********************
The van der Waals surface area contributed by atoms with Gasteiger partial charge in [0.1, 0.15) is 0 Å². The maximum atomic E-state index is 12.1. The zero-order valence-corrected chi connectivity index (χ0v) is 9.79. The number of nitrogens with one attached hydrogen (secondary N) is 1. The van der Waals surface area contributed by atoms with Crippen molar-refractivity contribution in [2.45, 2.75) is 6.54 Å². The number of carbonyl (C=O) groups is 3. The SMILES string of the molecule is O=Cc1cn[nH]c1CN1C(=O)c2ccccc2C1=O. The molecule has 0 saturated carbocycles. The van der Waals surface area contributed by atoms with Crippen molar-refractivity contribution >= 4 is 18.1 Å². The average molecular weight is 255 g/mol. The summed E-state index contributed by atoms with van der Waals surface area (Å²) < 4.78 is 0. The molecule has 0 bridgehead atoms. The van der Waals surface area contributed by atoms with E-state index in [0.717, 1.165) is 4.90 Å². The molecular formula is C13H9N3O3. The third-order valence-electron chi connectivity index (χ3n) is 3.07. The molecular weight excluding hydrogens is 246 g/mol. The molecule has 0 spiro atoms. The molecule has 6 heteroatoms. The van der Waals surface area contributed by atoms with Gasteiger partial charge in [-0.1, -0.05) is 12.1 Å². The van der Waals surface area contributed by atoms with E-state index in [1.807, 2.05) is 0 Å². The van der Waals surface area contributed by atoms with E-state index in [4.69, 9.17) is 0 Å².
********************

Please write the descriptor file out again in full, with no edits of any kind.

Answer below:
The van der Waals surface area contributed by atoms with Gasteiger partial charge in [0.1, 0.15) is 0 Å². The maximum atomic E-state index is 12.1. The zero-order valence-corrected chi connectivity index (χ0v) is 9.79. The number of nitrogens with one attached hydrogen (secondary N) is 1. The van der Waals surface area contributed by atoms with Crippen molar-refractivity contribution in [2.45, 2.75) is 6.54 Å². The number of carbonyl (C=O) groups is 3. The SMILES string of the molecule is O=Cc1cn[nH]c1CN1C(=O)c2ccccc2C1=O. The molecule has 0 saturated carbocycles. The van der Waals surface area contributed by atoms with Crippen molar-refractivity contribution >= 4 is 18.1 Å². The average molecular weight is 255 g/mol. The summed E-state index contributed by atoms with van der Waals surface area (Å²) < 4.78 is 0. The molecule has 0 bridgehead atoms. The van der Waals surface area contributed by atoms with E-state index in [0.717, 1.165) is 4.90 Å². The molecular formula is C13H9N3O3. The third-order valence-electron chi connectivity index (χ3n) is 3.07. The molecular weight excluding hydrogens is 246 g/mol. The molecule has 0 spiro atoms. The molecule has 6 heteroatoms. The van der Waals surface area contributed by atoms with Gasteiger partial charge in [-0.1, -0.05) is 12.1 Å². The van der Waals surface area contributed by atoms with E-state index in [1.807, 2.05) is 0 Å². The van der Waals surface area contributed by atoms with E-state index in [4.69, 9.17) is 0 Å².